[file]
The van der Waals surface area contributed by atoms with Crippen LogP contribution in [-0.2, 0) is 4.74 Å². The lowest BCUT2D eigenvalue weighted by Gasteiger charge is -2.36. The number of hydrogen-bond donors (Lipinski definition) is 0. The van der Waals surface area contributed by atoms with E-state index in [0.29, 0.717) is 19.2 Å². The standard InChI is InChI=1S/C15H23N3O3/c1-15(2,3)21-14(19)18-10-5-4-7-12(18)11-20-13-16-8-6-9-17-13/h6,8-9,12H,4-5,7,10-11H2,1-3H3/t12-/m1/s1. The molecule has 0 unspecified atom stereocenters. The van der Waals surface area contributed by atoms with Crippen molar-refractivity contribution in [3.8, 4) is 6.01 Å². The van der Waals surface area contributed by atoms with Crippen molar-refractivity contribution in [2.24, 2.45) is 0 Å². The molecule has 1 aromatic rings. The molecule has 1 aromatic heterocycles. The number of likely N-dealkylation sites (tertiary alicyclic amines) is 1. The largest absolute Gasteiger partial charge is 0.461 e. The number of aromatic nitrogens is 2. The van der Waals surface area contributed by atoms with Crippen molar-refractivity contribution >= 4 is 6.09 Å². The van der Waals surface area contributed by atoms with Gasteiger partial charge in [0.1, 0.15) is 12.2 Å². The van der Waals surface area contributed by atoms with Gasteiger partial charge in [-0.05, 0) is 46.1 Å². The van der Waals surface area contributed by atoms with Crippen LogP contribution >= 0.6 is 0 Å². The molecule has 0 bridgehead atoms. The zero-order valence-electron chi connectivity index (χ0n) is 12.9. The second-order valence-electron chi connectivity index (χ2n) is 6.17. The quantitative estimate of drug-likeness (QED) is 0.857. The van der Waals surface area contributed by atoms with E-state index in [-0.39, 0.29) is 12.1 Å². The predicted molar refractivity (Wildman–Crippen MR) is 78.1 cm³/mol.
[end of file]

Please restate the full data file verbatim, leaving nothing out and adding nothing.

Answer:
The van der Waals surface area contributed by atoms with Crippen LogP contribution in [-0.2, 0) is 4.74 Å². The lowest BCUT2D eigenvalue weighted by Gasteiger charge is -2.36. The number of hydrogen-bond donors (Lipinski definition) is 0. The van der Waals surface area contributed by atoms with E-state index in [0.29, 0.717) is 19.2 Å². The standard InChI is InChI=1S/C15H23N3O3/c1-15(2,3)21-14(19)18-10-5-4-7-12(18)11-20-13-16-8-6-9-17-13/h6,8-9,12H,4-5,7,10-11H2,1-3H3/t12-/m1/s1. The molecule has 0 unspecified atom stereocenters. The van der Waals surface area contributed by atoms with Crippen molar-refractivity contribution in [3.8, 4) is 6.01 Å². The van der Waals surface area contributed by atoms with Crippen molar-refractivity contribution in [2.24, 2.45) is 0 Å². The molecule has 1 aromatic rings. The molecule has 1 aromatic heterocycles. The number of likely N-dealkylation sites (tertiary alicyclic amines) is 1. The largest absolute Gasteiger partial charge is 0.461 e. The number of aromatic nitrogens is 2. The van der Waals surface area contributed by atoms with Crippen molar-refractivity contribution >= 4 is 6.09 Å². The van der Waals surface area contributed by atoms with Gasteiger partial charge in [0.1, 0.15) is 12.2 Å². The van der Waals surface area contributed by atoms with Gasteiger partial charge in [-0.05, 0) is 46.1 Å². The van der Waals surface area contributed by atoms with Crippen LogP contribution >= 0.6 is 0 Å². The molecule has 0 bridgehead atoms. The zero-order valence-electron chi connectivity index (χ0n) is 12.9. The second-order valence-electron chi connectivity index (χ2n) is 6.17. The quantitative estimate of drug-likeness (QED) is 0.857. The van der Waals surface area contributed by atoms with E-state index in [-0.39, 0.29) is 12.1 Å². The predicted molar refractivity (Wildman–Crippen MR) is 78.1 cm³/mol.